By Jacalyn Carfagno
November 1, 2021
It was hard to know where to start when I recently visited Bernheim Forest in Bullitt County and it’s hard to know where to start writing after hours of exploring this Kentucky treasure.
Do you begin with the kids entranced by the gentle Forest Giants, the “free, wild and adventurous” Playcosystem, and the jaw-dropping wonder of nature?
Or do you start with the man happily fishing for large-mouth bass and bluegill at Lake Nevin but mostly enjoying watching the changing colors on the hillside opposite?
Or, maybe it’s best to commence with the wilder world out Forest Hill Drive where a canopy tree walk juts out 75 feet above the forest floor and trails take you along streams with stones rutted by old wagon wheels and piles of mining wastes?
My suggestion is start wherever your feet and your inclination take you and then come back another day and start all over again. Because Bernheim’s 16,000 acres offer as many adventures as you and your family will have time to pursue.
For my part, I began with the Forest Giants, a group of three sculptures — a mother and two children — created by Danish artist Thomas Dambo, their whimsy appeals to children and their scale and beauty to adults — or maybe it’s the other way around. Installed in March 2019 as part of Bernheim’s Arts in Nature program, they will be at Bernheim at least until next spring.
The Giants came to Bernheim to celebrate its 90th anniversary. Isaac Bernheim emigrated from Germany to the United States in 1867 but struggled to find the opportunity he sought in the Northeast and eventually found his way to Kentucky. Here he achieved success in the distillery business, particularly with his most famous brand, I.W. Harper bourbon. Grateful to Kentucky and its people, Bernheim gave back in many ways including donating sculpture for public places and, in 1929, buying and endowing the land that became Bernheim Forest. From the earliest days, he saw it as a place where nature and art could thrive and nourish the people who visited.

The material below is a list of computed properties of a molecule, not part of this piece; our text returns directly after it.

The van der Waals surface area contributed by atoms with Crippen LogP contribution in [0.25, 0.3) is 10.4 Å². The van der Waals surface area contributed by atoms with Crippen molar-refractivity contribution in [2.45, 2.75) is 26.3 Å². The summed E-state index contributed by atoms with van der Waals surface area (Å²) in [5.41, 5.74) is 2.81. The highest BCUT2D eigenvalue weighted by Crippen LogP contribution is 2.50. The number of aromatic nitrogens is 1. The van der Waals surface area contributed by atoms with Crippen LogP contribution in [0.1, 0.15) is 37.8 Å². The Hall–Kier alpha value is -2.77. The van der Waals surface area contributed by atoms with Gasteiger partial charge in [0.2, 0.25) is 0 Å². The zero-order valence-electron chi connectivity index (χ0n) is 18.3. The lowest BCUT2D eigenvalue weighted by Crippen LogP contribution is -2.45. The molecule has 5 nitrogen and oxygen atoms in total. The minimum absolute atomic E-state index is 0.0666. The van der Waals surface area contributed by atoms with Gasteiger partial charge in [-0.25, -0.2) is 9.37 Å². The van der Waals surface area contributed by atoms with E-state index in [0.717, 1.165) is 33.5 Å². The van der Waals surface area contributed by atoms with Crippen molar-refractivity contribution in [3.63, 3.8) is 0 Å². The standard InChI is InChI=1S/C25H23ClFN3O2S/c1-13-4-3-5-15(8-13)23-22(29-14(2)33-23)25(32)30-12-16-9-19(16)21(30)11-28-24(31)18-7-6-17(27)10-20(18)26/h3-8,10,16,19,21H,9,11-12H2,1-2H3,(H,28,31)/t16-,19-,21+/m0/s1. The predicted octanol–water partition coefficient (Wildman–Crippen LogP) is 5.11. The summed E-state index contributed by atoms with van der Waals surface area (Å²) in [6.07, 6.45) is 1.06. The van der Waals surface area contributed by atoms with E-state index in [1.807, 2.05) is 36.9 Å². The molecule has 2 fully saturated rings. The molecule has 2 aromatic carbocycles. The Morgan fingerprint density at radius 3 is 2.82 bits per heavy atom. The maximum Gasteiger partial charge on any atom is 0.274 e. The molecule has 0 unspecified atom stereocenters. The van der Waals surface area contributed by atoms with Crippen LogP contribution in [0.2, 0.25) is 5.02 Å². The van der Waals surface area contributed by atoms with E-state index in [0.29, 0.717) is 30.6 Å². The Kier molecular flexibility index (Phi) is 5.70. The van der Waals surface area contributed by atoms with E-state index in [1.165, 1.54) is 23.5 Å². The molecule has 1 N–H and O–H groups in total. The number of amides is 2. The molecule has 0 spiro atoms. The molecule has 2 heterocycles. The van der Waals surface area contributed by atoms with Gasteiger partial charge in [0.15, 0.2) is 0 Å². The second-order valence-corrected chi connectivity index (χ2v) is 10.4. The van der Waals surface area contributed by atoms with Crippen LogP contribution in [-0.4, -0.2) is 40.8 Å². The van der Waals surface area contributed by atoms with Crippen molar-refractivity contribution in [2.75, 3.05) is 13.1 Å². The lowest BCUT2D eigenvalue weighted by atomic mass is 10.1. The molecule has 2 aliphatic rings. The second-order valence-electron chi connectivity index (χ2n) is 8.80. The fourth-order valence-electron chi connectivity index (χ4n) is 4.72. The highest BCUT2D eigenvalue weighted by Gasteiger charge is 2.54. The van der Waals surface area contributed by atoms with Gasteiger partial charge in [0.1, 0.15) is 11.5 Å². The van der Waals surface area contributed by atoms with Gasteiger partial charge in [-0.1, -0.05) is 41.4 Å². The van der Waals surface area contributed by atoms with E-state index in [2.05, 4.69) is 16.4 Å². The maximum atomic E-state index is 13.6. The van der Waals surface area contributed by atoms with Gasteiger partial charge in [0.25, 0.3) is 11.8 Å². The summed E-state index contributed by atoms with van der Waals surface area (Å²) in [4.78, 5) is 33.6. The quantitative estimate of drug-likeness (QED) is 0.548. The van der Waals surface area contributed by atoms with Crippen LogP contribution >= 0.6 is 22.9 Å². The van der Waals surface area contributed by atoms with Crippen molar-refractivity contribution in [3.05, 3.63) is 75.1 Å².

But it took work to get there. Thousands of acres had been degraded through logging and mining iron ore and had very few trees. In 1931 the Olmsted landscape architecture firm — founded by Frederick Law Olmsted, one of the designer’s of New York’s Central Park as well as several parkways and parks in Louisville — was engaged to design the arboretum Bernheim planned on his acreage. The work of restoring and reshaping the landscape continued for years before the forest opened to the public in 1950. Today, in the areas where the Giants now sit the Olmsted influence is evident, with graceful ponds and waterways framed by beautiful forested areas and meandering pathways connecting them. Where once there was little growing, the arboretum is now host to over 8,000 species of trees, shrubs and perennials.
Beyond the more manicured area of the arboretum are thousands of acres with more rugged woodland paths, ranging in length from about a half mile to the five-mile Elm Lick Trail and the 13.75-mile Millennium Trail. These trails offer opportunities to explore different parts of the forest, see the evidence of historic habitation and exploitation, an historic fire tower and where people once lived, including a family cemetery. Throughout the year guided hikes are offered along trails to provide more insight into the history and science to be discovered along the path.
Bernheim offers many programs for adults, children and groups, including eco-kids discovery days and several nighttime explorations that are mostly offered during the summer months.
There was a lot I didn’t get to see and do on one visit to Bernheim but I did manage to get lunch at Isaac’s Café, where a very good and hearty Nutty Bird sandwich with smoked turkey, greens from the nearby edible garden and bacon cost only $7.99. I didn’t get to try the giant cookie for $1 but they sure looked good.
Isaac Bernheim wanted everyone to be able to enjoy his forest and so the entry fee is $10 per car, a bargain if there ever was one. Annual memberships start as low as $35 for military and seniors, $50 for households, include free entry and discounts at the café, in the gift shop and some events. Bernheim’s slogan is “Connecting People with Nature,” and these days over half a million people a year go there to do just that. If you haven’t gone, it’s worth the trip, and if you have, it might be time to go back.
Where: 2075 Clermont Road, Clermont KY Hours: Open year-round except Thanksgiving, Christmas Day and New Year’s Day, 7 a.m. to 7 p.m. Forest Hill Drive closes at 6 p.m. and Guerrilla Hollow closes at 6:30 p.m. Phone: 502-955-8512 Online: Bernheim.org